The Houston Astros and Toronto Blue Jays have completed a ten player trade that will send right handed reliever Francisco Cordero, outfielder Ben Francisco, as well as prospects Joe Musgrove, Asher Wojciechowski, David Rollins and Carlos Perez to Houston in exchange for left handed starter J.A. Happ, right handed reliever Brandon Lyon and twenty-seven year old right handed reliever David Carpenter.
On the surface, it’s a curious trade, and not only because it involves ten players. The Houston Astros, one of the few teams in a clearly identifiable sell mode acquire two ultimately useless players (to them) in Cordero and Francisco, also get a slew of second tier prospects, the most attractive among whom is likely Musgrove, who was Toronto’s first pick in the first supplemental round of the 2011 draft. Wojciechowski and Perez are two prospects, who like Musgrove were listed among the top twenty in the Blue Jays system. David Rollins has not appeared on any top prospect list, but the twenty-two year old southpaw starter has pitched well so far professionally and risen through the Blue Jays system to Lansing.
Meanwhile, one can only assume that the well documented injuries to Toronto’s pitching staff played a role in their acquisition of middling starter Happ and washed up reliever Lyon. The third part, Carpenter, will go to Triple A and continue his sojourn as a overaged prospect with swing and miss stuff that still hasn’t been able to put it together. These don’t seem like the players typically targeted in trades by contenders or those looking to rebuild. The haul is somewhat purgatorial in that the players acquired aren’t of the impact variety, but rather the type of pot one wins at poker when they stick it out rather than go all in or fold.
In that sense, it’s likely a deal that’s also prompted to some degree by the new MLB playoff format, which allows for two Wild Card teams to play off for the final postseason spot.
What I imagine happening here is that the Blue Jays approached the Astros with interest in Happ and Lyon for purposes unbeknownst to me. They provided a list of players they’d be willing to give up in exchange for these two players. The Astros wanted more names off the list than the Blue Jays were prepared to give up, but were willing to agree to the deal if Houston also took on the team’s extraneous parts in Cordero and Francisco as a means of evening out the cost in salary.
Brandon Lyon is making $5.5 million this season and is approaching free agency as a soon-to-be thirty-three year old whose best stuff is behind him. Yes, his 3.25 ERA so far this season looks nice, but his incredibly lucky 6.5% HR/FB rate heavily influences that number. Personally, I’m not so sure the 44.2% fly ball rate he currently boasts will play as well in the AL East as it did in the NL West.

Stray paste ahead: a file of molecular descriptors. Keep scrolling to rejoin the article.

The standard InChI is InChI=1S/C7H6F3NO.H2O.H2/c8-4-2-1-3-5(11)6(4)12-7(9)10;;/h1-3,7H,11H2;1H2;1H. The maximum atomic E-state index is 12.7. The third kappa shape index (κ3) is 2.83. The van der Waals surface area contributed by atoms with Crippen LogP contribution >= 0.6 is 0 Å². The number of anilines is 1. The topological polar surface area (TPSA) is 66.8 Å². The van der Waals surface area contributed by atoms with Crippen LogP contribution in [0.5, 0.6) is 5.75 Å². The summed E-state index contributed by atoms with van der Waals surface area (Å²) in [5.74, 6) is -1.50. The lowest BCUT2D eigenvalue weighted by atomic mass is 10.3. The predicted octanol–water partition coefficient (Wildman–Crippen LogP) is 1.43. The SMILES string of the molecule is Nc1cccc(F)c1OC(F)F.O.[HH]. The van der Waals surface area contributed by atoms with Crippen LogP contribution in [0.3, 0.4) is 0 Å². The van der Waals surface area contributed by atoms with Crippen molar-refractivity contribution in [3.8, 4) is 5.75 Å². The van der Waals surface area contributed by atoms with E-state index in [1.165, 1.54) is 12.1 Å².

J.A. Happ will make $2.35 million in his first year of arbitration, and will remain under team control for the next two seasons after 2012. He’s a back of the rotation starter on a good team in the National League, and once again, I’m not sure how his skills will translate to the Junior Circuit. It’s not all bad though, as Eno Sarris has mentioned on Getting Blanked in the past, Happ does a good job at getting ahead in the count, and also inducing swinging strikes. It appears as though the pitcher has used a two seam fastball more often this season, and the increased ground ball rate this year is encouraging. He will start as a reliever on the Blue Jays, and will be first in line to make the move to the rotation should it be required.
If anything, the deal might act as a good example to fan bases of individual teams who have a habit of overvaluing their own prospects. Alex Anthopoulos and the Blue Jays front office has been roundly praised by most in baseball for his transactions, so by reputation, it’s difficult to believe he was hoodwinked on this deal. So, Happ, Lyon and Carpenter offer us an accurate representation of what three top twenty prospects plus filler will bring a team back.
For those same Blue Jays fans learning this harsh lesson, it will be difficult to wave goodbye to 6’5″, 230 lbs, nineteen year old Musgrove. The tall righty, who has only thrown eight innings this year at Bluefield, boasts nine strikeouts to zero walks. There exists a tremendous amount of potential there.
Like Musgrove, the 6’4″, 235 lbs Wojciechowski was also Toronto’s first selection in the first supplemental round of the draft, only the 23 year old was selected a year earlier. He’s made 18 starts at Class A Dunedin this season with a 3.57 ERA and 76 strikeouts over 93 innings. In his last seven starts, he’s gone 5-1 with a 1.49 ERA.
Perez, a catcher who seems to have run the gamut of consideration as a prospect in the Jays system is still, surprisingly, only 21 years old. In his fourth year in the organization, and second at Lansing in Class A, he’s been hitting very well, putting up a .362 wOBA and a 125 wRC+ in his repeat season after a disappointing debut at the level last year.
The 6’1″, 195 lbs Rollins has accumulated a 2.78 ERA in 18 starts with Class A Lansing this season with 75 strikeouts in 77 and two thirds innings pitched. The 2o11 draft pick has shown some issues with his command this year, walking 11.2% of the batters he’s faced.
As for Cordero and Francisco, the combined $6+ million that they’ll make this season helps even out the finances of the deal. I suppose the Astros might find some use for the final year of Francisco’s team control next season. Or, he could be a non-tender candidate. Either way, his departure from the Blue Jays roster creates room for everyone’s favourite would-be-star Travis Snider, who is expected to be added to the team’s active roster shortly.